Phones Will Not Get 5G Chips until 2020, Says Intel

5G is going to be the next frontier for mobile phone networks, and the work related to the setting up of networks in addition to making phones compatible with it is in full swing. However, one of the world’s biggest chip makers has stated that the company would not be able to supply 5G modem chips for smartphones at any time before 2020. An executive from chip-making giant Intel stated on Friday that the company would be sending in sample 5G modem chips to phone manufacturers this year, but the ones for widespread use in manufacturing will only be sent out in 2020.

It is interesting to note that other chip makers have committed to delivering mass produced 5G modem chips this year only and this new information could actually turn out to be pretty bad news for phone makers who are Intel’s clients. As a result, this might not be the best piece of news for Intel’s biggest client Apple, which would now be unable to produce a smartphone for 5G networks. In this regard, it should be noted that according to a report by Bloomberg, the Tim Cook led company did not expect to produce iPhones with 5G capabilities anytime before 2020.

At this point, Apple is the biggest client for Intel’s chips, and that is possibly the reason why the executives at the company are now looking for other avenues through which they can generate revenues for the 5G modem chips business. The Chief Executive Officer of Intel Bob Swan believes that in the years to come, 5G modem chips would not be solely restricted to smartphones. He believes that as 5G networks expand there will be a range of new products which will need the chips that are being manufactured by Intel.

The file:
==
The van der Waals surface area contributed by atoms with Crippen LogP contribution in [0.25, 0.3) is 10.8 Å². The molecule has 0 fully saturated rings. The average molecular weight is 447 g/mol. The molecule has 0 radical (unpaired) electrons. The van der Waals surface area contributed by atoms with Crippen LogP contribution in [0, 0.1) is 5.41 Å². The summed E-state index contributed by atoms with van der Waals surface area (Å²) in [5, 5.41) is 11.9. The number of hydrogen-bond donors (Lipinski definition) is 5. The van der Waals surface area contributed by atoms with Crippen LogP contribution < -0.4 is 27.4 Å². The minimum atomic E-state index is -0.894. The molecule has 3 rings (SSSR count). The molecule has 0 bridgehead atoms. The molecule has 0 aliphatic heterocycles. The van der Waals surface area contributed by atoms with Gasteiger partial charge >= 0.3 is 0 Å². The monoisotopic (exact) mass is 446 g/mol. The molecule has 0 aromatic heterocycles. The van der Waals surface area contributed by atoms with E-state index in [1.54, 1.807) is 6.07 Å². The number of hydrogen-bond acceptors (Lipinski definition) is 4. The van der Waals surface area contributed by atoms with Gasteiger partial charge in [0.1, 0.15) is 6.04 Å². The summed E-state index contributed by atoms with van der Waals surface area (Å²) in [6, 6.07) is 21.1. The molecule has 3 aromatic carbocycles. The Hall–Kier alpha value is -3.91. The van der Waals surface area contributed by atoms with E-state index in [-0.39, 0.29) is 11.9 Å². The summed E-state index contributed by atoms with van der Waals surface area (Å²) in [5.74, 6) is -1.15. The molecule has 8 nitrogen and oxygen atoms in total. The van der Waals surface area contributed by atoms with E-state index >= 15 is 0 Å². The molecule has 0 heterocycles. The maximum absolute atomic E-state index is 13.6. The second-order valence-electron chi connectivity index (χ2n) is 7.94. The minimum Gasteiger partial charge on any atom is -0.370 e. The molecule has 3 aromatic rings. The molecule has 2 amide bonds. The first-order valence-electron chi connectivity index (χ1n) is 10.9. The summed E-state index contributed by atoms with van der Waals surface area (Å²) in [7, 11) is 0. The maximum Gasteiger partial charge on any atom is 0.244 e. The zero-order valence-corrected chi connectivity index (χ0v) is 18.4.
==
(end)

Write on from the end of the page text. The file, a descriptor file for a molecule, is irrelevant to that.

Swan was firm in his assertion that the company would not be looking for patent licensing as a source of revenue. Patent licensing is a big source of income for its rival Qualcomm. He explained his rationale behind the decision as well and stated that Intel’s business model is different. Our model relative to other California-based players is just completely different. Ours is not a licensing-based model. Royalty streams that are charged against the cost of the entire device, that’s a model that as you know has caused quite a bit of friction in the market.

Leo Bell

Leo Bell

Leo Bell is a writer with more than a decade of experience working for major digital publishing firms. Before joining FinanceThrive, he covered business, entertainment and sports related news articles. Currently, he contributes news stories regarding business, economy, finance, banking, taxes and much more.

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